Point Beach Councilman Jeff Dyer announced at Tuesday night's council meeting that he will resign from council effective Friday.
Dyer said his job is consuming his time and attention six days a week and he does not have enough time to do his council job properly.
Dyer said, "I won't stay in a position if I can't do the work. During the past three to four months, I haven't been able to put the necessary time into council."
After the meeting, Dyer said eight Point Beach members of the Ocean County Republican Committee will submit names of three candidates for the position and council will choose one. He said the committee may have a deadline to submit names in the next 16 days.
When asked if he knew if local Republican Club President Stephen Reid would want the job, Dyer said he had no idea.
"I'm not involved in that," he said.
Reid was narrowly beat by Mayor Vincent Barrella in the election. Republican Andy Cortes lost a council bid, but Republican William Mayer, currently the town's bond counsel, won.
When Dyer was asked after the meeting about how the timing of the announcement appears to validate recent rumors that Dyer would resign after the election, he said, "What rumors? I haven't heard any rumors. I'm working six days a week and my family comes first, including providing for my family. My wife is in favor of my decision."
The announcement was not purposely timed for the first meeting after the election, he said.
"The timing was only because of the process of discussing it with my family and I was hoping certain things would clear up in the business, but that didn't happen," he said.
Dyer has said his company, Shore Mobile Marketing, which sells marketing systems using mobile devices, has had Jenkinson's as a client for a number of months. That has prompted him to recuse himself from votes regarding Jenkinson's, although he has often still opined on those matters.
There have been rumors during the past few months that the owners of Jenkinson's wanted Dyer to be replaced with a pro-Jenkinson's council member, so they would once again have another friendly vote on council, rather than Dyer who always has to recuse himself.
Dyer said on Tuesday night there is absolutely no truth to those rumors and that no representative of Jenkinson's or any of their supporters asked him to leave.
"No one asked me to resign," he said.
Barrella noted that shortly before the announcement, Dyer, along with Councilmen Sean Hennessy and Tim Lurie, had voted against covering the cost of the summer's emergency appropriations for police overtime through bond anticipation notes.
At the July 19 meeting, at the urging of Police Chief Kevin O'Hara, who said his department was grappling with the highest volume of summertime crime in the past 17 years, council voted for extra police. In September, council voted for another $60,000 for police expenditures, for a total of $155,000.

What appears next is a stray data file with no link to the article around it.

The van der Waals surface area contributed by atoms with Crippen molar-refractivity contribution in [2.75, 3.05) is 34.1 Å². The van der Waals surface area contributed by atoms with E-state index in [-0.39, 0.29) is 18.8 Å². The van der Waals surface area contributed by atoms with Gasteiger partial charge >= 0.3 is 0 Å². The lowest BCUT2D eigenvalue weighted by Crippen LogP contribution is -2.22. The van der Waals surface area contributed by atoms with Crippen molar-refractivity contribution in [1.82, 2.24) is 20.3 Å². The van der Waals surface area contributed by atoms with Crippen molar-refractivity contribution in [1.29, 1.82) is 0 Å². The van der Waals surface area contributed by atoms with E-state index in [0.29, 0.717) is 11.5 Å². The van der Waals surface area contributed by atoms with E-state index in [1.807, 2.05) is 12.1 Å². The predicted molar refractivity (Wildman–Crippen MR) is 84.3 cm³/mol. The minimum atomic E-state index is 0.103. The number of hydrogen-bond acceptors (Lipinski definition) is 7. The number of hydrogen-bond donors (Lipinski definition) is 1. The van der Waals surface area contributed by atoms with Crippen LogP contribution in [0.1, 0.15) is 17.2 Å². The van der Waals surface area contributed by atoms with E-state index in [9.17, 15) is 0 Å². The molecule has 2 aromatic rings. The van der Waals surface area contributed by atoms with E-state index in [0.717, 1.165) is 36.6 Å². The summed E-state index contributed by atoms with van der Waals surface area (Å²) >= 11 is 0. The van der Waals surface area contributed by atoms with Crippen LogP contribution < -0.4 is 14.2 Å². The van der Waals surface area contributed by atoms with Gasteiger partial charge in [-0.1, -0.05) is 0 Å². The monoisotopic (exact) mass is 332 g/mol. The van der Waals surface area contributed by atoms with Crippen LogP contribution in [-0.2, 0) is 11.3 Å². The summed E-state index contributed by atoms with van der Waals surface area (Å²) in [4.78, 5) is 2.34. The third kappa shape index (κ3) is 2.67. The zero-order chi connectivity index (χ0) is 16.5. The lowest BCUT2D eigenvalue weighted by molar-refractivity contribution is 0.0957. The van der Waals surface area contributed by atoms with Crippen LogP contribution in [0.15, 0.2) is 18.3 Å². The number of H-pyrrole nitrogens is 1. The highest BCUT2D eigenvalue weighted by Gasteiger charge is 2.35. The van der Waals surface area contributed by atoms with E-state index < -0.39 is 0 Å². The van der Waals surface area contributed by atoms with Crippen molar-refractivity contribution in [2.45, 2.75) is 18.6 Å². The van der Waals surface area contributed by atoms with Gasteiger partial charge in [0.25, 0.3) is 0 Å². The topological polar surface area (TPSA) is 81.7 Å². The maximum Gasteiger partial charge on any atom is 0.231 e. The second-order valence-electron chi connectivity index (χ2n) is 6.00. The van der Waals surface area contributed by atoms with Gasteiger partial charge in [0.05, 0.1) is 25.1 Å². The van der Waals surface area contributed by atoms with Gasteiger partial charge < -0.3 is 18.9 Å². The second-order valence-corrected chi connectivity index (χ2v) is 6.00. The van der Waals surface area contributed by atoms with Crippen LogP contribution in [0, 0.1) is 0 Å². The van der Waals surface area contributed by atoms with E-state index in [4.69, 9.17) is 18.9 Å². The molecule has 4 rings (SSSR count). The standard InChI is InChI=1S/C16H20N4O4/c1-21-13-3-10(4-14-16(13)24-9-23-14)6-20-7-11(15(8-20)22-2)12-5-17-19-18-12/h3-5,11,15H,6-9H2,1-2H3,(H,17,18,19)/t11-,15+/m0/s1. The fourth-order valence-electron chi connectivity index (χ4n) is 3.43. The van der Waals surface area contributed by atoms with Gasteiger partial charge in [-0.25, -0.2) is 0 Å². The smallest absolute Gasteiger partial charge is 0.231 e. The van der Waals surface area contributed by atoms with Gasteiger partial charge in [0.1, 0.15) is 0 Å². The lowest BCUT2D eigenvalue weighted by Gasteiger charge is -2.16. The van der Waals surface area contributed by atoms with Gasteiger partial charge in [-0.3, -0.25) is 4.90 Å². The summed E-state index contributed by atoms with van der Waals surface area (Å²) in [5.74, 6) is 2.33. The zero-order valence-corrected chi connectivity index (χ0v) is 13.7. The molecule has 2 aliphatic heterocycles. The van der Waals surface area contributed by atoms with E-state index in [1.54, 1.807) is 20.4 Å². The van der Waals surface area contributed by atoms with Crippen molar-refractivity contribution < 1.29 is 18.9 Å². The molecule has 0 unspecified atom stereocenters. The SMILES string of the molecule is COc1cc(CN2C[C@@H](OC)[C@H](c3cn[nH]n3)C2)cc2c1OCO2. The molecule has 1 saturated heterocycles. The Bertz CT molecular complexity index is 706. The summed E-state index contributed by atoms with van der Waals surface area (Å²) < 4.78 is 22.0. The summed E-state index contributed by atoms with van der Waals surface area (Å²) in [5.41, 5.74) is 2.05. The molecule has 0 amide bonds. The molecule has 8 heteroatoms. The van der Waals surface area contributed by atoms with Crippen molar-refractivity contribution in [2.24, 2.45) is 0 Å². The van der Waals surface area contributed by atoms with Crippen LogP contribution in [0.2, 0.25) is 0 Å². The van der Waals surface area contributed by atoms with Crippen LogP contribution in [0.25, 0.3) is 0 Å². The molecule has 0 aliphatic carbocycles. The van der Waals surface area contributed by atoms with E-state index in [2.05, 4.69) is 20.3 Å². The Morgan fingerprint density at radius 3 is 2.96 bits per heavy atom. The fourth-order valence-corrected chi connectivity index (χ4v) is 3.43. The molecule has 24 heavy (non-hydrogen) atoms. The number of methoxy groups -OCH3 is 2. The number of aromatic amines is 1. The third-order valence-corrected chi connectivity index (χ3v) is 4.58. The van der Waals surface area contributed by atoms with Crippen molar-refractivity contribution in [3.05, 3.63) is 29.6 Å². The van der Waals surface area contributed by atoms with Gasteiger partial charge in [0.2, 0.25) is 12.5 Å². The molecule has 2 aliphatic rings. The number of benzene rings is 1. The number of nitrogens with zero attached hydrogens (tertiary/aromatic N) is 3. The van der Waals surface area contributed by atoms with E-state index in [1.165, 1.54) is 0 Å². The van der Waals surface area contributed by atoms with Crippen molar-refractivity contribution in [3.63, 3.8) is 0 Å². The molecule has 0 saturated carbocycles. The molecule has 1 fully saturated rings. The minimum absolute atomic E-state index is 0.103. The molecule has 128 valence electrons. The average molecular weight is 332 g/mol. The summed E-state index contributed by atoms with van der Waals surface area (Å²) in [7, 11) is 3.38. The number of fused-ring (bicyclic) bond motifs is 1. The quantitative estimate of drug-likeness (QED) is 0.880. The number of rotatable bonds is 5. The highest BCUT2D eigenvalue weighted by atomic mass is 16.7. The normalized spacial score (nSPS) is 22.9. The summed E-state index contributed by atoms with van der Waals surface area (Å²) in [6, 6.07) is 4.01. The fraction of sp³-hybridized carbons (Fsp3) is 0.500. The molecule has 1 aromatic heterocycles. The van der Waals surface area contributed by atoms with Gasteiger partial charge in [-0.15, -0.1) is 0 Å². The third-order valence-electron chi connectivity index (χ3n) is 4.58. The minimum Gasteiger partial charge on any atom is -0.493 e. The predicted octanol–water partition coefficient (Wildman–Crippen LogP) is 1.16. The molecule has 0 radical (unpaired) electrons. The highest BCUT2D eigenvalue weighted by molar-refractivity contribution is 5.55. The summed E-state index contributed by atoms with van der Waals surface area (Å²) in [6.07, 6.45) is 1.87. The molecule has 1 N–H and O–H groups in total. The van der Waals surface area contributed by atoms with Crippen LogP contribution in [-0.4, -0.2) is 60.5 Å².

The proposal that was killed Tuesday night would have bonded to cover the cost of those two expenditures, and that bonding would have put the spending "outside the cap," meaning not among the expenditures subject to the state-mandated 2 percent tax levy cap.
Wiliam Mayer, the town's bond counsel, urged the council to pass the measure because that would put the expenditures outside the cap.
Point Beach officials, like those in many municipalities in the state, have found it difficult to budget for necessary expenditures, but still comply with the 2 percent cap.
But only council members Kristine Tooker and Michael Corbally voted yes. Mayor Vincent Barrella only votes if there is a tie.
But he made his opinion clear.
"That's 14 furlough days," he said, meaning that the town will have to impose 14 unpaid days on municipal employees to compensate for the expenditure of $155,000 not being bonded.
After Dyer's resignation, Barrella said, "For someone to vote on something that will cost employees 14 days and the public their safety at 9:10 p.m. and then say that he's leaving at 9:25, is unconscionable."
Barrella told the audience to note that Hennessy and Dyer, both Republicans, ignored Mayer's advice, despite that he has been bond counsel for years.
And Mayer was the GOP's one successful council candidate, Barrella noted after the meeting.
"It's one thing if they don't listen to me," Barrella said after the meeting, "but not listening to Bill! He's their candidate!"
After the meeting, Bret Gordon, who won the other open council seat running with Barrella as an Independent, said to Hennessy and Dyer, "Shame on you guys! Shame on you for what you did to employees!"
"Be more professional," Hennessy told him.
Hennessy later said he believes Gordon should behave more appropriately "now that he's Councilman-elect Gordon."
Hennessy said after the meeting that he voted no because he did not want the police expenditures to drive up taxes.
Hennessy said he never would have voted for the emergency appropriation this past summer if he knew it would be moved outside the cap. He asked the governing body at that same summer meeting if that money would be inside the cap. The council members said yes, he said.
Now, after the election, the same council memebers want to move the money outside the cap, he said.
"It's just another ploy to move money outside the cap and raise taxes," he said.
Dyer also said he had asked if the expenditures would be inside the cap and was told yes.
"I'm not for raising taxes," he said. "Yes, I do believe we needed police overtime, but I don't think we should pay for it outside the cap."
He said Barrella's statement that it will cost employees 14 days is "rhetoric. When you haven't even looked at the next budget, and you don't know how much surplus there is, and you say 14 furlough days, that's just rhetoric."
Hennessy said Reid and Jay Reynolds, Republican municipal chair, will arrange for committee members to meet to submit names of possible replacements.